Business Genius

I moved to Denmark from the UK, this is my blog.

Thursday, June 29, 2006

Last post

But fear not, I am not giving up. I am merely moving.

Given that I am clearly not a Business Genius but I don't know how to change the URL of this place, I've decided to set up camp somewhere else.

Come and visit me at Something rotten.

Go on, you know you want to.

Small success

I have had an article published in the Copenhagen Post. I've been badgering them for the past five months but they wouldn't give me a job because I don't know Danish. Eventually though my perseverence paid off and they asked me to do a street guide for them. They liked it a lot and said they'd definitely be using me again. Which is nice. The paper is a well-designed weekly aimed at Copenhagen's expat community. I check it every week for the job ads but their arts guide is excellent too. Anyway, that's that. Oh, I got paid for it too. Only a measly £25 but it's a start.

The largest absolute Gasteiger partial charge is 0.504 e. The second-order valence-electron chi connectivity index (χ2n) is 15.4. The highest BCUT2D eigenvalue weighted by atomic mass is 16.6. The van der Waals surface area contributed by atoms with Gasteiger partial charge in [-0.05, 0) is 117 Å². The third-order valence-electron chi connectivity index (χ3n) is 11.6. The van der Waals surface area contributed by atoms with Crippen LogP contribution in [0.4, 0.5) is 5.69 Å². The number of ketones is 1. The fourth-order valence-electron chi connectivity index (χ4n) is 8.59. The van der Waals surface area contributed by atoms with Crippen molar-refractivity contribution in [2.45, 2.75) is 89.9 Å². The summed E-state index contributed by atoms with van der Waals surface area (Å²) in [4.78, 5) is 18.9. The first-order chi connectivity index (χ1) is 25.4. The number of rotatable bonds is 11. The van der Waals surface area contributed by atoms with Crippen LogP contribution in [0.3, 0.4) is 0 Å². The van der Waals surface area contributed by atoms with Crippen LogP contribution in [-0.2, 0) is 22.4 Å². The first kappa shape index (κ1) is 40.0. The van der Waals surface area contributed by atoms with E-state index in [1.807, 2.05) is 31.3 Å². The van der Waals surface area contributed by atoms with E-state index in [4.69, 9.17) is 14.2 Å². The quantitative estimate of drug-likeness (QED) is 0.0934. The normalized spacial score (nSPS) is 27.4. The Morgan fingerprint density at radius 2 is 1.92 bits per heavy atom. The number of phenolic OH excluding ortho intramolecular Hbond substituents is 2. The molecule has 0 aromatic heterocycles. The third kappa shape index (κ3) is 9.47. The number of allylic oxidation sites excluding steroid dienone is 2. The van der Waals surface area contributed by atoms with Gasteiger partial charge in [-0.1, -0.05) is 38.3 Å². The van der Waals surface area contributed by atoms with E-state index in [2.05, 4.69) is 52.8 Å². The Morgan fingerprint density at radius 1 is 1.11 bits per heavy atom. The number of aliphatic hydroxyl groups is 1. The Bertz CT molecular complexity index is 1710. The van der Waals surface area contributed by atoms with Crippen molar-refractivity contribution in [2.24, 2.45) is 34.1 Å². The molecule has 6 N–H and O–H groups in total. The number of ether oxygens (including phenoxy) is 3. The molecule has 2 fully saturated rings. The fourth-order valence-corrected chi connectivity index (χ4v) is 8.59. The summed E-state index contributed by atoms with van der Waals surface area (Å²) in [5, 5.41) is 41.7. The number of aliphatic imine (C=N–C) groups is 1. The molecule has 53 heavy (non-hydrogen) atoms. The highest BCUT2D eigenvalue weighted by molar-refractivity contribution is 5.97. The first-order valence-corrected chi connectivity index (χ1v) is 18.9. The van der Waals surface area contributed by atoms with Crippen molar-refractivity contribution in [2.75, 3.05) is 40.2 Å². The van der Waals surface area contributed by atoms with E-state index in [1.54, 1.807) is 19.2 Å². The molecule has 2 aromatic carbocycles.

I'm off to Silkeborg tomorrow (it's Friday tomorrow right?!) for the weekend. It's Anne's nephew's 1st birthday. Silkeborg is an ace place. It's a small town (Harpenden sized) but it has an amazing cinema, a huge theatre, lots of nice shops and a beautiful lake where the rich burghers go sailing. One of the most notable things about Denmark is the space. Jutland (the main island) can feel eerily deserted at times. Here in Copenhagen, everyone lives in seven-story Parisian style apartment blocks but out in Jutland there is no such thing as semi-detached. The motorways are largely empty. Children play out in the wilderness. It's odd coming from the UK and seeing things like that. We really are a crowded island and it's not sustainable.

Tuesday, June 20, 2006

Casual labour